Monday, March 21, 2011

Google.Org to Facilitate Scientists' Communication of Climate Change

The philanthropic arm of Google, aka Google.Org, has organized a team of 21 climate scientists to help communicate the realities of climate science.  The main goal is to counter the "climate change skeptics who have created a political megaphone in Washington" to "create noise" and disinform, rather than inform, the public and policy-makers.  The level of disinformation was evident in the recent Republican led denial of scientific knowledge.

The 21 scientists will serve for one year as Google Science Communication Fellows. According to, "these fellows were elected from a pool of applicants of early to mid-career Ph.D. scientists nominated by leaders in climate change research and science-based institutions across the U.S."  The focus of the fellows is on communicating the science, so "chose scientists who had the strongest potential to become excellent communicators."  The list of scientists can be found here.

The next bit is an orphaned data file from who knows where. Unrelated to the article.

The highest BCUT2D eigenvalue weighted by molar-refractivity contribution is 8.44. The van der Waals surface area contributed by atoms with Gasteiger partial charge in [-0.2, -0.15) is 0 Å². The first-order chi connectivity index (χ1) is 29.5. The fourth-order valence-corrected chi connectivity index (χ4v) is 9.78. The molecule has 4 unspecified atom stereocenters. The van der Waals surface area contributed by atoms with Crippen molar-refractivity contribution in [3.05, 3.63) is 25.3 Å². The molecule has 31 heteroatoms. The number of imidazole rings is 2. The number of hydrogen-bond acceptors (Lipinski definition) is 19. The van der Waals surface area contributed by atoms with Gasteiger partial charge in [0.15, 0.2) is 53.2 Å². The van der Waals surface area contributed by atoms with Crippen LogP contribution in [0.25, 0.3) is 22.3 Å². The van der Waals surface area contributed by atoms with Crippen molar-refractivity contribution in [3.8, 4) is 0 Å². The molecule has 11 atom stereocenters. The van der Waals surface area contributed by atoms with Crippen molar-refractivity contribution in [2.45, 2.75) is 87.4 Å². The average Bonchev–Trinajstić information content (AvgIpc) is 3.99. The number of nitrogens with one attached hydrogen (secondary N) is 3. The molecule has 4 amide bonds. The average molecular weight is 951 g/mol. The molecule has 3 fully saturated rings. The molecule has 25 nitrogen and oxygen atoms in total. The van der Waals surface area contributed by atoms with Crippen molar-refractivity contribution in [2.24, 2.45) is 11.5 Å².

Paul Higgins, who is one of the Google Fellows and an associate policy director at the American Meteorological Society, noted the disconnect between scientists and policy-makers:
"We are seeing very clearly with climate change that our policy choices are currently not grounded in knowledge and understanding...If we were well informed as a society — and if policymakers were well informed — then they would be taking the risk that climate change should be taken seriously."

According to Google, Kelly Levin, a senior research associate at the World Resources Institute, hoped that the program would "engage wider audiences in the scientific discussion."  Further, she noted:
"Given the pace and scale of human-induced climate change, it is of great importance that climate change science, and the urgency of addressing the climate change problem, is communicated effectively to the public and decision makers."
 More information about the program can be read here.

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